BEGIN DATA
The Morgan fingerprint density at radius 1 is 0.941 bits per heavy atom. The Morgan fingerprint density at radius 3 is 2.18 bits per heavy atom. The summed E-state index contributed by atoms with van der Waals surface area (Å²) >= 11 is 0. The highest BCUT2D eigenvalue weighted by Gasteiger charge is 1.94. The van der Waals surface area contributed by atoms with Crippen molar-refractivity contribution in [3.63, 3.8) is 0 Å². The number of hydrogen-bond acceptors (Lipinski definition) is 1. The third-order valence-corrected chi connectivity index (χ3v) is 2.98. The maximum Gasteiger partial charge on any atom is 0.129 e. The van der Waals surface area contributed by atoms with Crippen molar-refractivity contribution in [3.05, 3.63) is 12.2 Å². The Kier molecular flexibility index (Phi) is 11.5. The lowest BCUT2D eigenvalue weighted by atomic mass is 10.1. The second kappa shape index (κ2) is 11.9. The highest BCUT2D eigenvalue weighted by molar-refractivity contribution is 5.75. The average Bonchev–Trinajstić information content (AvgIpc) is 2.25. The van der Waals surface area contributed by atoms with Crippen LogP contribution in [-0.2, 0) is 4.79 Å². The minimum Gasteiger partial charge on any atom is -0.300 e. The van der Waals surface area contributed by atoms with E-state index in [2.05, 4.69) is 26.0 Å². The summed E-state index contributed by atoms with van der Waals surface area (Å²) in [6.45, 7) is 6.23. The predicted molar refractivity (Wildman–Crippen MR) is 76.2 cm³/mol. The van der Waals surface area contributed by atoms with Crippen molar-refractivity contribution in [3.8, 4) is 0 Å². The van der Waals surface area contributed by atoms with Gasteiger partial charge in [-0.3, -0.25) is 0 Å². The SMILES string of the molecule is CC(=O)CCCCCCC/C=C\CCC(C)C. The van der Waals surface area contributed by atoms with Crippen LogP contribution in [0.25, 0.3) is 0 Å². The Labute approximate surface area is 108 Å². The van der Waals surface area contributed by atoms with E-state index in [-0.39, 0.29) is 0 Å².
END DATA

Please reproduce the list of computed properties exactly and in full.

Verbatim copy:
The Morgan fingerprint density at radius 1 is 0.941 bits per heavy atom. The Morgan fingerprint density at radius 3 is 2.18 bits per heavy atom. The summed E-state index contributed by atoms with van der Waals surface area (Å²) >= 11 is 0. The highest BCUT2D eigenvalue weighted by Gasteiger charge is 1.94. The van der Waals surface area contributed by atoms with Crippen molar-refractivity contribution in [3.63, 3.8) is 0 Å². The number of hydrogen-bond acceptors (Lipinski definition) is 1. The third-order valence-corrected chi connectivity index (χ3v) is 2.98. The maximum Gasteiger partial charge on any atom is 0.129 e. The van der Waals surface area contributed by atoms with Crippen molar-refractivity contribution in [3.05, 3.63) is 12.2 Å². The Kier molecular flexibility index (Phi) is 11.5. The lowest BCUT2D eigenvalue weighted by atomic mass is 10.1. The second kappa shape index (κ2) is 11.9. The highest BCUT2D eigenvalue weighted by molar-refractivity contribution is 5.75. The average Bonchev–Trinajstić information content (AvgIpc) is 2.25. The van der Waals surface area contributed by atoms with Crippen LogP contribution in [-0.2, 0) is 4.79 Å². The minimum Gasteiger partial charge on any atom is -0.300 e. The van der Waals surface area contributed by atoms with E-state index in [2.05, 4.69) is 26.0 Å². The summed E-state index contributed by atoms with van der Waals surface area (Å²) in [6.45, 7) is 6.23. The predicted molar refractivity (Wildman–Crippen MR) is 76.2 cm³/mol. The van der Waals surface area contributed by atoms with Crippen molar-refractivity contribution in [3.8, 4) is 0 Å². The van der Waals surface area contributed by atoms with Gasteiger partial charge in [-0.3, -0.25) is 0 Å². The SMILES string of the molecule is CC(=O)CCCCCCC/C=C\CCC(C)C. The van der Waals surface area contributed by atoms with Crippen LogP contribution in [0.25, 0.3) is 0 Å². The Labute approximate surface area is 108 Å². The van der Waals surface area contributed by atoms with E-state index in [-0.39, 0.29) is 0 Å².